MSNBC's Chris Jansing sat down with President Jimmy Carter earlier this week to discuss the Secret Service scandal, President Obama's chances of re-election, his thoughts on Mitt Romney as a presidential candidate, and the issue of Super PACs and corporations in campaign fundraising. Check out the interview and transcript from today's "Jansing & Co." below.
MSNBC’S CHRIS JANSING: What did you think when you heard about what happened in Cartegena?
PRESIDENT CARTER: I had two feelings…one is grief that it happened. Secondly, that it was a small minority of Secret Service agents who were caught up maybe in a local environment - it was extraordinary. I have had more than 200 Secret Services agents work with me before during and after I was president, and I would say that there's no other single group of public servants that I've ever known that would equal their standards of morality and proper activity and proper service and dedication to their very dangerous and difficult job.
JANSING: The question that many members of Congress as asking right now though is that they did this in such a public way – in and out of a lobby of a very well-known hotel, and the number of them that were involved might suggest that this was not an isolated incident.
PRESIDENT CARTER: I believe, I’ve known, I’ve heard about those allegations – my belief still is based on my own experience with Secret Service agents – is that it was an isolated incidence. It may be there was a celebration of some kind that involved excessive drinking of alcohol - that they were intoxicated, I don't know what the details were. But I know it was a terrible thing and these Secret Service agents do not personify at all the overwhelming majority of those in the service, all the ones that I have known personally.
But I would have to guess a Secret Service agent would have to be almost completely out of his mind or her mind... to tell a prostitute... or as they call themselves, a female escort, anything about the movements of the president. That's their life - that's their total dedication - is to protect the one who is assigned to them - whether it’s an incumbent American president or the president's family.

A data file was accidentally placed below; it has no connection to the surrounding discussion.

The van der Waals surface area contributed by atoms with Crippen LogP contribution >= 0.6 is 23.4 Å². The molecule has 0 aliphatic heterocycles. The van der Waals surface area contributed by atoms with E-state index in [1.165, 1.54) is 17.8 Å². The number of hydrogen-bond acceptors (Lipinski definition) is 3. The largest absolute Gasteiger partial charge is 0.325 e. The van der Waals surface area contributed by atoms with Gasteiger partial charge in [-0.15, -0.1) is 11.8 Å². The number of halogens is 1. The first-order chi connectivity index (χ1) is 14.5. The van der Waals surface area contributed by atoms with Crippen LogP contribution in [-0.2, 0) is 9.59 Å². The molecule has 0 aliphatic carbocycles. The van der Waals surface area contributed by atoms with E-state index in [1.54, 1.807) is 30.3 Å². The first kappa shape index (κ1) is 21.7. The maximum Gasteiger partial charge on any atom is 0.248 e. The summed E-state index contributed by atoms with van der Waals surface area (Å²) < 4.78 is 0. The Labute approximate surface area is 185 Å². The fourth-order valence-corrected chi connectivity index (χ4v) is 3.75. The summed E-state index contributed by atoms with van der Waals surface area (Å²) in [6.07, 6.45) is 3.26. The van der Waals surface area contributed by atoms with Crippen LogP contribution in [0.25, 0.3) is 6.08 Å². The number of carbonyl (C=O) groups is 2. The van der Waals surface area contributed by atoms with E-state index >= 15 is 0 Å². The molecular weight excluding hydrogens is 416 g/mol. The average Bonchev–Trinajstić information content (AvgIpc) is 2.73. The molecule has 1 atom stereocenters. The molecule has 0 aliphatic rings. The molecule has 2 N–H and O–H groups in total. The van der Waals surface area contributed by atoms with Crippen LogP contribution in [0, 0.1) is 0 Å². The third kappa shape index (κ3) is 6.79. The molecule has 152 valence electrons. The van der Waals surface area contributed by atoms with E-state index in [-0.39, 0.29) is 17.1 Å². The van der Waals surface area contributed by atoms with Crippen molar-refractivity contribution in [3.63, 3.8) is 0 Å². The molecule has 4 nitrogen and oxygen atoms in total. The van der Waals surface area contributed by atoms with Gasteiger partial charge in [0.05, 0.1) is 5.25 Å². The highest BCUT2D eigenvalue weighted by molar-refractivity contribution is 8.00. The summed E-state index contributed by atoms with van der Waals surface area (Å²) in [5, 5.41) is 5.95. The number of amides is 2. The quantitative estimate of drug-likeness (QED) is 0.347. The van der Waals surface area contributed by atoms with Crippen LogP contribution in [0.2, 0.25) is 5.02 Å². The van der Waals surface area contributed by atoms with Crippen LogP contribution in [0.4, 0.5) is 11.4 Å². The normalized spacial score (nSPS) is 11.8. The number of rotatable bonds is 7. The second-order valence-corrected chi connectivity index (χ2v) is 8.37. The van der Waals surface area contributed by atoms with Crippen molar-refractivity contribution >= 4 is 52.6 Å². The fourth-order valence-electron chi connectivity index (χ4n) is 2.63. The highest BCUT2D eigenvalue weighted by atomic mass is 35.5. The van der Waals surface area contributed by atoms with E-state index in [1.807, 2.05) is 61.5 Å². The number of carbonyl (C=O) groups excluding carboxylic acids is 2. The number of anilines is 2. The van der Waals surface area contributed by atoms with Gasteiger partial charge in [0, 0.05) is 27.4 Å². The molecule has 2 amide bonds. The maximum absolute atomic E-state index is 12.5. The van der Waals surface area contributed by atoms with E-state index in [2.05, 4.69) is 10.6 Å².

JANSING: Does the buck stop there with people who were directly involved?
PRESIDENT CARTER: I think both Congressman Issa and also King have said already publicly that Mark Sullivan, who is s commanding officer of the Secret Service in effect, has acted in a proper way with instant action – to try to correct the existing problem – a complete investigation without any holds barred and has taken action with the ones who have already been found to be guilty or have confessed their guilt to discharge them from service. So I think the higher ups were not involved in any way and were not culpable.
MSNBC’S CHRIS JANSING: Give me your assessment of what you think President Obama’s re-election chances are, and what do you think of Mitt Romney?
PRESIDENT CARTER: Well, I've just said that I think President Obama will be re-elected and I believe that. I think of all the Republican candidates who are prominent – I think Romney would be the one I would rather see have a slight possibility to be president.
JANSING: You’d be comfortable with a Romney presidency?
PRESIDENT CARTER: I'd rather have a Democrat but I would be comfortable—I think Romney has shown in the past, in his previous years as a moderate or progressive... that he was fairly competent as a governor and also running the Olympics as you know. He’s a good solid family man and so forth, he's gone to the extreme right wing positions on some very important issues in order to get the nomination. What he'll do in the general election, what he'll do as president I think is different.
JANSING: Do you think he has gone too far into the conservative positions, and do you think that makes him difficult to be trusted?
PRESIDENT CARTER: I think he’s gone too far in the conservative positions to suit the average American, that’s why I think that President Obama’s going to be re-elected. But I don’t know what Romney will do as he faces Obama. In historical terms, looking back on all the elections with which I’ve been familiar, both candidates tend to come to the middle as they get into the general election.
Romney already has a reputation of being changeable in his positions - and so I think that's a stigma that he's already been able to weather at least in the Republican primary - if he moves back more to the center position on some major issues, I’m not sure he can suffer any more as being changeable. So I don't know how to predict it - but I stick to my prediction that President Obama will win.
JANSING: Do you think – we say every year – the election has never been this negative, the tone has never been this divisive, but is it true?
PRESIDENT CARTER: It is true, absolutely true – we didn’t dream of running a negative commercial on television that would destroy the character of our opponent- it would have been suicidal for the ones who did that. And we didn't raise money from special interest groups. You know how much money I raised and Reagan raised and President Ford raised for the general election?
JANSING: What was the total?
PRESIDENT CARTER: Zero. We didn't raise a penny from private contributors or from corporations or special interest groups. I think the massive infusion of money into the political arena has been a major cause of spending a lot of it on the negative advertising. And the stupid Supreme Court ruling of more than two years ago - saying corporations are people has exacerbated or made much worse an already existing bad situation.